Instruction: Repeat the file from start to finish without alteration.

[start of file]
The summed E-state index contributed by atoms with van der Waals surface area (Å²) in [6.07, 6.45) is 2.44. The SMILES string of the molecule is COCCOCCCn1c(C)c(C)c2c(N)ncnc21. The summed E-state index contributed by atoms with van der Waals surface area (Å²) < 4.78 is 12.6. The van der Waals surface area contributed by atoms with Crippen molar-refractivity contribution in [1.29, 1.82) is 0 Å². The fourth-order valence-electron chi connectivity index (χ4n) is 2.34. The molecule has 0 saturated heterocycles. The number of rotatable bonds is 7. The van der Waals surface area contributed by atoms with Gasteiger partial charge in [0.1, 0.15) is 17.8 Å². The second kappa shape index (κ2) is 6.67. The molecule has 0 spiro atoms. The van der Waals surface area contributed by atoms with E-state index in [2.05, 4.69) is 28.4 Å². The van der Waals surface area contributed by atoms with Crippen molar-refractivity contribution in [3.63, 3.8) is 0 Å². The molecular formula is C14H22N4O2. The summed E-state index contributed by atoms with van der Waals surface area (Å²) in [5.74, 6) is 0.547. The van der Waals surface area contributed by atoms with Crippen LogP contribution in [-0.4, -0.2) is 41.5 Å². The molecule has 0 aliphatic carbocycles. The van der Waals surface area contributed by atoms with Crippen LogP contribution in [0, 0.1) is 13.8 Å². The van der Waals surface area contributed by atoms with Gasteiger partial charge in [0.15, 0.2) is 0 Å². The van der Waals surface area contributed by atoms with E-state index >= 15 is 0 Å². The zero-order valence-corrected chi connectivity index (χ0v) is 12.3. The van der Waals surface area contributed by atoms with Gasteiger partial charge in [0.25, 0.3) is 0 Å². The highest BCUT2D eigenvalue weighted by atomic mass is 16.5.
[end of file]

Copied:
The summed E-state index contributed by atoms with van der Waals surface area (Å²) in [6.07, 6.45) is 2.44. The SMILES string of the molecule is COCCOCCCn1c(C)c(C)c2c(N)ncnc21. The summed E-state index contributed by atoms with van der Waals surface area (Å²) < 4.78 is 12.6. The van der Waals surface area contributed by atoms with Crippen molar-refractivity contribution in [1.29, 1.82) is 0 Å². The fourth-order valence-electron chi connectivity index (χ4n) is 2.34. The molecule has 0 saturated heterocycles. The number of rotatable bonds is 7. The van der Waals surface area contributed by atoms with Gasteiger partial charge in [0.1, 0.15) is 17.8 Å². The second kappa shape index (κ2) is 6.67. The molecule has 0 spiro atoms. The van der Waals surface area contributed by atoms with E-state index in [2.05, 4.69) is 28.4 Å². The van der Waals surface area contributed by atoms with Crippen molar-refractivity contribution in [3.63, 3.8) is 0 Å². The molecular formula is C14H22N4O2. The summed E-state index contributed by atoms with van der Waals surface area (Å²) in [5.74, 6) is 0.547. The van der Waals surface area contributed by atoms with Crippen LogP contribution in [-0.4, -0.2) is 41.5 Å². The molecule has 0 aliphatic carbocycles. The van der Waals surface area contributed by atoms with Crippen LogP contribution in [0, 0.1) is 13.8 Å². The van der Waals surface area contributed by atoms with Gasteiger partial charge in [0.15, 0.2) is 0 Å². The van der Waals surface area contributed by atoms with E-state index >= 15 is 0 Å². The zero-order valence-corrected chi connectivity index (χ0v) is 12.3. The van der Waals surface area contributed by atoms with Gasteiger partial charge in [0.25, 0.3) is 0 Å². The highest BCUT2D eigenvalue weighted by atomic mass is 16.5.